Not content with being the world's wealthiest corporation, Wal-Mart is now seeking to prevent other retailers using the smiley face symbol, adopted for its "rolling back prices campaign" in America.
The innocent smiley face, so beloved by ravers, computer game players and sentimentalists the world over, has turned into a marketing tool worth spending millions in lawyers' fees to ring fence.
So a single aggressive action lays bare the current mindset of the dominant retailers in the grocery business - we are witnessing a battle in which they seek total domination of the market and elimination of all competition - nothing else will do.
This week's announcement that the UK grocery business is being referred to the Competition Commission for the third time in three years is welcome news, as the big four - Asda, Sainsbury's, Tesco and Morrisons now control 75 per cent of the sector.
Since the last full-scale inquiry in 2000, the Competition Commission has increased its powers - now it could intervene to set prices, for example.
Hopefully the Commission will also be looking at the huge number of sites built up by the main retailers - Asda, for example has an astonishing £400m of land awaiting planning consent. Often this land may be sold on with restrictive covenants preventing a grocery store operating on it for decades to come. There are estimated to be 69 such sites in the UK.
So, is the inquiry a sign that at last the tide may be turning in favour of small retailers? Hardly - this week the market share of independently owned corner shops dropped to below half that of convenience stores for the first time.
And for the small businesses that operate in the Queen's Market in Newham, there are no smiley faces on show this week. They face closure, despite a petition signed by 12,000 people, as the local council seems determined to press ahead with a £75m scheme to demolish the site and replace it with housing and a supermarket.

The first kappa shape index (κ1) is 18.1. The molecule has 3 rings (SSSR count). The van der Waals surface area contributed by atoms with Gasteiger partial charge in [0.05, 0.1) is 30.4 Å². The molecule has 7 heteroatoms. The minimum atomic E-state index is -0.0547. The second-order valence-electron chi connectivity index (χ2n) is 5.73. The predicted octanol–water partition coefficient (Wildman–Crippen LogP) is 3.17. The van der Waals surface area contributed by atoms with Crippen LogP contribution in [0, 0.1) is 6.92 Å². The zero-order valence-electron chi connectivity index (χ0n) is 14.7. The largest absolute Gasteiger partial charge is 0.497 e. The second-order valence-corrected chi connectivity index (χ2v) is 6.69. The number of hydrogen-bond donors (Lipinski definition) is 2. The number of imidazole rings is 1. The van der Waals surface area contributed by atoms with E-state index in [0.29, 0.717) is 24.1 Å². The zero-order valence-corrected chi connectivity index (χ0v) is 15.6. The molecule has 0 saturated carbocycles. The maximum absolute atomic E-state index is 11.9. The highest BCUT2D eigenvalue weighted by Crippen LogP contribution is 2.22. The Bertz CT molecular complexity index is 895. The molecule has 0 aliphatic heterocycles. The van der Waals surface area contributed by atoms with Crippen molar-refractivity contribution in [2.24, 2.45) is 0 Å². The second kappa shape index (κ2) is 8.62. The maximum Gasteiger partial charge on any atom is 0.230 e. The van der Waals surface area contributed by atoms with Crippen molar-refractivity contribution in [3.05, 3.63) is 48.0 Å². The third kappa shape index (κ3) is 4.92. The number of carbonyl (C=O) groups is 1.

Asda, owned by Wal-Mart, is the preferred chain, although there is already another Asda less than two miles away.
You could just say that we have the power to change all this by refusing to shop at supermarkets. And the residents of Newham voted for their district to remain a Labour stronghold at last week's local elections - with a whopping 54 seats they lost only two in spite of the outcry over Queen's Market.
This week sees the timely release of a shocking film about the way retailing has decimated America. Wal-Mart, the High Cost of Low Price is directed by Robert Greenwald, who previously stirred up a storm with his controversial look at Rupert Murdoch's television news network Outfoxed.
The film documents the Wal- Mart effect - the death of town centres, the closure of family-owned local businesses, the appalling pay and conditions meted out to staff, who often have so little cash left for themselves that they sit through lunch breaks in the canteen, not eating.
No one is accusing British supermarkets of treating their employees like that, but there are many chilling lessons to be learnt about how superstores destroy local communities.
Recently, the Chancellor, Gordon Brown, announced the appointment of Lee Scott as one of the "wise men" advising him on how we can take advantage of globalisation .
Yes, the same Lee Scott who features in Mr Greenwald's film in his capacity as the CEO of Wal Mart - a company whose track record on environmental, welfare and people management issues in America have led to a nationwide protest movement.
Mr Brown would do well to quietly dump Mr Scott sooner rather than later.
Size: why bigger is still better
The fashion business is cut throat at the best of times. I have moaned endlessly about the glossy magazines' obsession with stick thin schoolgirl models who bear no resemblance to real customers and offer appalling role models for impressionable young girls.
So it's heartening to find that N Brown, a Manchester-based clothing company who make clothes for larger women, has posted a whopping 26 per cent rise in its annual profits.
Interestingly, N Brown doesn't try to sell its clothes through the whimsical world of fashion editors, but via the internet, mail shots and catalogues. Pop Idol winner Michelle McManus was a fan, but then went on a diet. Meanwhile, plenty of other normal-sized women are obviously happy to stay with what the company has to offer.
* Near my cottage in Yorkshire is the Menwith Hill listening station, a series of giant white domes which dominates the landscape and serves as a listening centre for the American Intelligence Agencies. In 1993, Helen John set up a peace camp outside the site gates, which was later moved by the police to another site on the side of a busy main road. Full marks to Mrs John for her bravery and determination in the face of local indifference and sometimes hateful opposition. Now she and fellow campaigner Sylvia Boyes have been arrested and told to report to Harrogate police station later this month to face charges under the Government's new Serious Organised Crime and Police Act. Remember the words "butterfly and wheel"?